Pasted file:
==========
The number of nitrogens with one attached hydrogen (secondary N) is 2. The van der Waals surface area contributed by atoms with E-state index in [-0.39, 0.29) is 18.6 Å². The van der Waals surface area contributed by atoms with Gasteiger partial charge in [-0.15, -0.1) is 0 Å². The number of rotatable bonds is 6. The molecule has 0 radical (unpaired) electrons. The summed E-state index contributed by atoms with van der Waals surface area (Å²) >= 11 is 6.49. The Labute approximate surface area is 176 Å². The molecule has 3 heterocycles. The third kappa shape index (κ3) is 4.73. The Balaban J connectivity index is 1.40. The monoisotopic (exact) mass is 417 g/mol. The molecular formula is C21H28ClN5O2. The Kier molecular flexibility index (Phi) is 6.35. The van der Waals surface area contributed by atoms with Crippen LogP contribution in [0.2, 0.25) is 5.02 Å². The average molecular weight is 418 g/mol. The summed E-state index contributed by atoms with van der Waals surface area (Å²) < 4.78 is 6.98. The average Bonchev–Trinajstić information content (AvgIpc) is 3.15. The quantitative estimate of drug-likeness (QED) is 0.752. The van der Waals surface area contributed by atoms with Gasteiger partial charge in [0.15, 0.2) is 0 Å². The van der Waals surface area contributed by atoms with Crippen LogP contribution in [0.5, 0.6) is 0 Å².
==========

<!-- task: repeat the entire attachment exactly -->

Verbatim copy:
The number of nitrogens with one attached hydrogen (secondary N) is 2. The van der Waals surface area contributed by atoms with E-state index in [-0.39, 0.29) is 18.6 Å². The van der Waals surface area contributed by atoms with Gasteiger partial charge in [-0.15, -0.1) is 0 Å². The number of rotatable bonds is 6. The molecule has 0 radical (unpaired) electrons. The summed E-state index contributed by atoms with van der Waals surface area (Å²) >= 11 is 6.49. The Labute approximate surface area is 176 Å². The molecule has 3 heterocycles. The third kappa shape index (κ3) is 4.73. The Balaban J connectivity index is 1.40. The monoisotopic (exact) mass is 417 g/mol. The molecular formula is C21H28ClN5O2. The Kier molecular flexibility index (Phi) is 6.35. The van der Waals surface area contributed by atoms with Crippen LogP contribution in [0.2, 0.25) is 5.02 Å². The average molecular weight is 418 g/mol. The summed E-state index contributed by atoms with van der Waals surface area (Å²) < 4.78 is 6.98. The average Bonchev–Trinajstić information content (AvgIpc) is 3.15. The quantitative estimate of drug-likeness (QED) is 0.752. The van der Waals surface area contributed by atoms with Gasteiger partial charge in [0.15, 0.2) is 0 Å². The van der Waals surface area contributed by atoms with Crippen LogP contribution in [0.5, 0.6) is 0 Å².